121 5

FIRST ATHENIAN [within]: Open the door, you! [The door begins to

open; immediately the speaker barges pas the doorkeeper, knocking him over.] You should have got out o f the way! [He is joined by some of his delegation. All are wearing garlands, carrying torches, and evidently drunk. He sees the Spartans’ slaves, but does not realize who they are.] What are you lot sitting there for? You don’t want me to bum you up with my torch, do you? [The slaves retreat from the door.] Vulgar routine, that, though. I’m not going to do it. [Some protests from the audience.] Well, if it’s absolutely necessary to do it, w e’ll suffer that


bit more to do you a favour! SECOND ATHENIAN DELEGATE [coming out, with others, to join turn]'. And w e’ll be with you and share your sufferings. [They brandish their

torches at the slaves, who are still hovering near the door.] Go away, will you? or else you’ll wail and shriek for that hair of yours! FIRST ATHENIAN: Go away, will you, so that the Laconians can come out and leave in peace after their feast. [They drive the slaves away.] SECOND ATHENIAN: I’ve never seen a party like it The Spartans really 1225

144 ημεΰς 6 ' εν οενψ ζυ μ χ ίτα ε σοφώ τατοε. Αθ® όρθως γ ' , δτε>ι νιίφοντες ούχ ύ γ ε α έ ν ο μ ε ν . fiv τ ο υ ς ’Αθηναεους εγώ χεεσω λεγω ν, μ εθ ύ ο ντες άε\, χανταχοε χρεσβεΰσ ομεν.


νΰν μ ^ ν γάρ , όταν ελθωμεν ε ε ς Λαχεδαέμονα ν ιίφ ο ν τες, ευθύς βλέχομεν δ τ ε τα ρ ά ξ ο μ εν ' ώσθ1 δ τε μύν αν λέγωσεν ούχ ά χο ύ ο μ εν, α 6 ' ού λεγουσ ε, ταΰθ* υχονενοτίχαμ εν, ά γγέλλομ εν 6 ' ού ταΰτα των αυτών χ έ ρ ε .


νυνε 6 ' ά χ α ν τ' η ρ εσ χεν’ ώ στ' εέ μ έν γ έ τ ε ς φδοε Τελαμωνος, Κλεεταγόρας φ δ εεν δ έ ο ν , έχρνέσαμεν αν χα\- χρύς έχεωρχτ^σαμεν— ά λλ' ούτοεί, γαρ α δθες ερ χοντα ε χάλεν ε έ ς ταύτο'ν.

ούχ έ ρ ρ ιίσ ε τ ', ω μ α σ τε γ έ α ε ;




νη τδ ν Δ ε’ · ώς ηδη γ ε χωροΰσ' έ ν δ ο θ ε ν .


ώ χολυχαρεέδα, λαβέ τώ φυάττ^ρεα, έ ν ' έγών δεχοδεοίξω τε χάεέσω χαλον ές τως ’Ασαναεως τε χά μ ' < ά εεσ μ '> άμδι.


λαβέ δητα τύς φυσαλλεδας, χρύς των θ ε ώ ν



ότεη B e n tle y : δ τ ε R.


χανταχοε Brunck: χανταχοϋ R.


χολυχαρεέδα M eineke: χολυχαρεδα R: χουλυχαρεδα ρΒ *E^P° .


φυάττΐρεα v an Leeuven: φυσατιίρεα R: φυσηττ^ρεα jsB


έγών B laydes : εγώ codd.


τε B ergk: γ ε codd. λΕΝ^


χάεε'σω Suda: χάεσω R: και χενησω gB.


τώς ’Ασαναεως B is e t: τούς ’Ασαναέους ( ’Αναν- R) codd. Suda.


χάμ 1 M eineke: χαε ημ&ς R Suda: χαε ές ήμδς 2? : χάμ' *αύτώς> E nger.

S uda, Z o n a ra s. S uda.


were so charming! And we, in our cups, made very clever partyers indeed. FIRST ATHENIAN: Naturally, seeing that when w e’re sober we go out of our minds. If the Athenians take my advice, in future w e’ll always go


everywhere on embassies drunk. At the moment, when we go to Sparta sober, we at once start looking for ways to muddy the waters. The result is that we don’t hear what they say, and suspect them o f meaning things which they don’t say, and bring home different reports o f the same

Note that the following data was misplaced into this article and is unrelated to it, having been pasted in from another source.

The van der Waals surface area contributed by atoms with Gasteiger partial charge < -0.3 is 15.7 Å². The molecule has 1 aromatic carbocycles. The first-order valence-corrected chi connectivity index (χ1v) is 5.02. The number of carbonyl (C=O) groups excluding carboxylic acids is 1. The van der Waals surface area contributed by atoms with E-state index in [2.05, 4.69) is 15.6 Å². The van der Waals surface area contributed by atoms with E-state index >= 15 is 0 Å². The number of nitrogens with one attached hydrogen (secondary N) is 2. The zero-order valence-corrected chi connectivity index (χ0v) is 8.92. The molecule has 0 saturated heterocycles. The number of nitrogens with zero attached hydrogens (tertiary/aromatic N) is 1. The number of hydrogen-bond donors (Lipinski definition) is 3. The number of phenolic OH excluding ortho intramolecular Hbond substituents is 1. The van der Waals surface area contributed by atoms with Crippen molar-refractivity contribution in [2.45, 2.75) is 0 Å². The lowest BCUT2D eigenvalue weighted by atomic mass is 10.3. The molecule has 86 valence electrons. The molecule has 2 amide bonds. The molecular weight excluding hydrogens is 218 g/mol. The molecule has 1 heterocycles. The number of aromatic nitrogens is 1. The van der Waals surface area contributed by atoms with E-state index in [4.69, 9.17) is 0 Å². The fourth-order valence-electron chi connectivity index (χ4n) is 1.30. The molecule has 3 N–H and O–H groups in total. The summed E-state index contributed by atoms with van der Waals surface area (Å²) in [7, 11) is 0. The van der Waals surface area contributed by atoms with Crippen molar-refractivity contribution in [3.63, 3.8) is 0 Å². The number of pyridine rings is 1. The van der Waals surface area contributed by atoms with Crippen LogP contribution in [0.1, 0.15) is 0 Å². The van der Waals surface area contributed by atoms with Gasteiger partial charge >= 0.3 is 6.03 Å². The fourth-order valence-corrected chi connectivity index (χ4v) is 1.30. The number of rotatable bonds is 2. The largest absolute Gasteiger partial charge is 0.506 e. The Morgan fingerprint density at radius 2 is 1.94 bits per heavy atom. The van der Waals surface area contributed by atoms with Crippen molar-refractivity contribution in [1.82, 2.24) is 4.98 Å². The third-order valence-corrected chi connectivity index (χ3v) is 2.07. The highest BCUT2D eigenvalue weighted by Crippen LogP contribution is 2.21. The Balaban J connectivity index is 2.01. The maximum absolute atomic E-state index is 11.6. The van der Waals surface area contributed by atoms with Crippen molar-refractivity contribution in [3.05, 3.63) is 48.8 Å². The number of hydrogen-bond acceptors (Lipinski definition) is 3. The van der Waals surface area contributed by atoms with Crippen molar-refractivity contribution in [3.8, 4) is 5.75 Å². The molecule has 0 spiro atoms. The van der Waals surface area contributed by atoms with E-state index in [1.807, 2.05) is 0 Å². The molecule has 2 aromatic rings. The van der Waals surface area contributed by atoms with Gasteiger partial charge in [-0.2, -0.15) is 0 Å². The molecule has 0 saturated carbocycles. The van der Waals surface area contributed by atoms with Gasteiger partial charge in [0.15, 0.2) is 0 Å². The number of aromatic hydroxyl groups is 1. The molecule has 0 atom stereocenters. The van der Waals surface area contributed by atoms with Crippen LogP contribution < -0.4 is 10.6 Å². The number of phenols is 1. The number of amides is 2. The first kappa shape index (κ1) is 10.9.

1 235

exchanges. But this time everything pleased us; so that if, say, someone sang “Telamon” when he should have been singing “Cleitagora”, we’d acclaim him and even swear blind that - [The slaves are seen returning.] But look, here come these people right back here again. Get lost, will 1240 you, you whipping-posts! [The slaves are again driven off.] SECOND ATHENIAN: By Zeus, yes; they’re coming out from in there right now.

[The Spartan delegates come out of the Acropolis. Their leader carries a pair of bagpipes.] SPARTAN [to the stage piper]: Here, my gracious sir, take the puffers, so that I can dance a two-step and sing a fine song in honour o f both the Athenians and ourselves also. FIRST ATHENIAN: Yes, I beg you, do take the pipes. [To the Spartan]


146 ώς ήδομαμ γ ' ύμ^£ όρων όρχουμύνους. λα.

δρμαόν τί$ χυρσανίφ, Μναμάνα, ταν τεάν Μωάν, άτμς ο ίδ εν άμΐ τως τ ' ’Ασαναύ-


ω ς, δχα τομ μεν έ χ ' ’Αρταμμτύ# χροίχροον σμεμχελομ χοττα χάλα, τως Μι^δως τ ' ενύχων’ άμέ 6 ' αδ Λεωνυδας ίγ ε ν φχερ τως χα'χρως σα-


γ ο ν τ α ς , o u i , τόν όδά ντα - χολυς δ ' άμφμ τάς γένυα ς άφρος άνση, χολυς δ ' άμδ χαττων σχελωυ μετο. δν γάρ τωνδρες οΰχ έλάσσως


τδ ς ψα'μμας, το μ Πέρσαμ. άγροτύρα σηροχτάνε, μύλε δεΰρο, χαρσένε σμά, χοττάς σχονδα'ς, ώς συνεχές χολύν άμε χρο'νον.

νϋν 6 '



δμδς όρων B e n tle y : όρων ΰμδς (υ d e le te d B efore όρων) R: υμάς ]$.


τ£} χυρσανύψ B e rg le r, c f . Σ ( ΐ ) ^ ^ : τως χυρσανΰος codd. Σ ( ΐ ϊ ) '^ ·


Μναμύνα W ilam ovitz: ω Μναμύνα R: S> Μναμοσύνα ρΕ.


τως τ ' ’Ασαναμως B is e t: τούς τ ' 'Ασαναύους codd.


χρώχροον A hrens, σμεύχελομ Blaydes ( c f . θεοεύχελομ Σ ): χρύχροον θεύχελομ codd.


τως Μύδως B is e t: τους Μύδους codd.


σάγοντας B laydes: θάγοντας codd.


άνση Banm erstein (άνσεμ B la y d e s): ηνσεμ ccdd.


χαττων R e is ig : χαμ χατων Β: χα'μ χατα των R^.


μετο Brunck: άφρός μετο v e l sim . codd.


άγροτύρα D in d o rf: ά γρ ύ τερ 1 'Αρτεμμ codd.


147 I do enjoy watching you people dance. SPARTAN [singing and dancing to the accompaniment o f the piper] : To this young man, O Memory, send thy daughter the Muse, who knows about us and about the Athenians, that time when at Artemisium


they assaulted those ships, fighting like gods, and vanquished the Medes; while we were led by Leonidas, whetting our teeth, I ween,


like wild boars, and much foam ran out around our cheeks, and much also poured down our legs. For the men were as many


as the sands on the shore, were the Persians. Lady o f the Wild, slayer o f beasts, come hither, virgin goddess, to join in our treaty, that thou mayest keep us long united; and now


148 αδ φ ελεα τ ' ά ές εΰχορ ος εεη ταΧσε σ υ νθ ιίχα εσ ε, χαε τδ ν αεμυλδν άλωχέχων χαυαεμεθα.


2 δ ε ΰ ρ ' ε θ ε , δ εύ ρ ο , 2 χυναγέ χα ρσ ένε. Λυ.

ά γε ν υ ν , έχ εεδ η τάλλα χ εχ ο εη τα ε καλώ ς, ά χάγεσ θε τα ύ τ α ς , ω Λα'χωνες, τ α σ δ ε δ ί ύμεες* άνηρ δ ε χαρά γυ να εχα χαε γυ ν π